On appeal, C.P. argues: 1) the record does not support a finding of abuse or neglect; 2) the Law Guardian failed to properly represent the children's "wishes and interests"; and 3) the trial judge should have suspended the judgment.


The facts, as evidenced by the referral response report and the photographs, are as follows. On June 28, 2006, acting on a referral from an anonymous neighbor that C.P.'s children appeared neglected, DYFS caseworkers Shanaita Alvarez and Chrystal Murphy visited C.P.'s home and discovered the residence in a deplorable, unsanitary condition. On approaching the residence, the DYFS caseworkers detected a strong odor and noted trash and trash bags strewn throughout the yard and on the porch of the residence. There were no curtains on the windows, and the front door contained broken glass.

Having received no response to a knock on the door, Alvarez peered in a window and observed: "mold and spider webs on the ceiling and throughout the living room area, [and] trash, old food, and dishes all over the floor." L.P. was sleeping on the couch with flies crawling on her. After Alvarez again knocked on the door, L.P. opened the door, and the two DYFS caseworkers informed L.P. that they needed to talk to her mother. While the caseworkers remained on the porch, C.P. came downstairs but refused the caseworkers admittance into her home, stating that she was in the process of moving and the house was very messy.

Alvarez informed C.P. that there was an allegation of abuse or neglect of the children, and that she and Murphy would need to enter the premises in order to perform a full safety assessment of the home. C.P. informed Alvarez that she and her husband had been separated approximately five months, and that although she is presently unemployed, she anticipates working as a waitress.

When questioned about the allegations which caused the DYFS caseworkers to respond by visiting the home, C.P. denied that she just leaves her children at neighbors' homes, but stated that last week L.P., after playing with a neighborhood child, had telephoned and requested permission to spend the night. C.P. denied that she had recently been arrested or had any police involvement concerning her eating flowers out of someone's flower bed. Concerning alcohol or drug use, C.P. conceded that she may have "a beer or so once a week," but denied that she drinks to intoxication or uses drugs. While remaining on the front porch, Alvarez contacted the local police department and health department to respond to the home and then commenced interviewing the two children.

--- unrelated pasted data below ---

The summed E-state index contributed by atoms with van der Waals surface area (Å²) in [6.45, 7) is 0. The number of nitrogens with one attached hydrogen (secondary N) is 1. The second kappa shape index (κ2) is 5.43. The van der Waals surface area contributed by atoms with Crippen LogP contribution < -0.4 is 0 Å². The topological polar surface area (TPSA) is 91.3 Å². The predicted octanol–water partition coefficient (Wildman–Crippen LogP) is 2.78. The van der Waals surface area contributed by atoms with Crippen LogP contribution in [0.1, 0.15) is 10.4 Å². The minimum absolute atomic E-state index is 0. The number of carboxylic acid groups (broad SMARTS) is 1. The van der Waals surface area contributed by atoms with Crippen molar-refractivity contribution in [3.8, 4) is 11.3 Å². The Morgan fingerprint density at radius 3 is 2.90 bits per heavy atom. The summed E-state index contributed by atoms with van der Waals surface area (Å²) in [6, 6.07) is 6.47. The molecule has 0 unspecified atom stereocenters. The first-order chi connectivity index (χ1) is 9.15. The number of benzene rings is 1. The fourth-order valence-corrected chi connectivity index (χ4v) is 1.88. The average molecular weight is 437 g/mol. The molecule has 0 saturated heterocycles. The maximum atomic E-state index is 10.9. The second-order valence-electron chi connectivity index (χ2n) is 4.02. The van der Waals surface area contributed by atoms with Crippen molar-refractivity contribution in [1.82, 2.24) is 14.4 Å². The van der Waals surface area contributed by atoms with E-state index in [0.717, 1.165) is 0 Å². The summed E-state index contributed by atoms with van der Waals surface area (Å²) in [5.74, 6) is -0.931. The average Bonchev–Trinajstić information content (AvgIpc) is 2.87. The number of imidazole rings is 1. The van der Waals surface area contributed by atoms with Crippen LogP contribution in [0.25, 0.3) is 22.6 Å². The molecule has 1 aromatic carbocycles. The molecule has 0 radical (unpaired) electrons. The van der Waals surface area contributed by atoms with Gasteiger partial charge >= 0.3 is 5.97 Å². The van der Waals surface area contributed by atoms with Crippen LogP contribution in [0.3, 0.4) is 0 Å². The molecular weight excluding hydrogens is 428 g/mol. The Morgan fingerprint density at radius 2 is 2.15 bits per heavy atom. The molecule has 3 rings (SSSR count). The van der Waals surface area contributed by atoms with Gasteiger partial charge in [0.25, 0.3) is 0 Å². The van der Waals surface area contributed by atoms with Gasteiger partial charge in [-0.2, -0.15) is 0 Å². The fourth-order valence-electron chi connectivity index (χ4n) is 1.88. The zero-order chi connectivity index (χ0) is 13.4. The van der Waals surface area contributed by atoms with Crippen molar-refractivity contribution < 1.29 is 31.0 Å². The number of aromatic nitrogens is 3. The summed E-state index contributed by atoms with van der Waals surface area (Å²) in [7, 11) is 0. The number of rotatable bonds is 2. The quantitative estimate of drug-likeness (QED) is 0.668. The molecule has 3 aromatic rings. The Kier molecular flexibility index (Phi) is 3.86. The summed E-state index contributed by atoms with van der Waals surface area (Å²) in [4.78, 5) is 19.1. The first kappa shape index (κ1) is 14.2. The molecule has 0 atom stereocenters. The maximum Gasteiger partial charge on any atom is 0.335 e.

Alvarez first interviewed L.P., who visually appeared to be "healthy." Although appearing nervous and not maintaining eye contact with Alvarez, L.P. responded to Alvarez's questions. When asked about the uncleanliness of the home, L.P. informed Alvarez that "everyone in the house" usually cleans up and that they were in the process of getting things together for trash pickup that day. When asked about drinking in the home, L.P. advised Alvarez that although her mother had often drank in the past, occasionally to the point where she had become intoxicated and had fallen down, her mother now limits drinking to approximately once a week.

Concerning her father, L.P. stated that he drinks until becoming intoxicated and that she has also seen him fall down because of his intoxication. L.P. reported that when her parents are drinking, they generally engage in verbal confrontation, at times yelling at her and her brother as well.

L.P. denied that she or her brother ever consumed alcohol. L.P. also denied that either parent had ever administered physical punishment to her or her brother, and when she and her brother are punished, they are usually grounded for two or three days at a time. Concerning whether police had ever responded to the home, L.P. denied that there had been any physical altercations in the home, but that the police did bring her mother home once for drinking in public. Concerning whether there was sufficient food in the house, L.P. replied affirmatively, stating that there was never a ...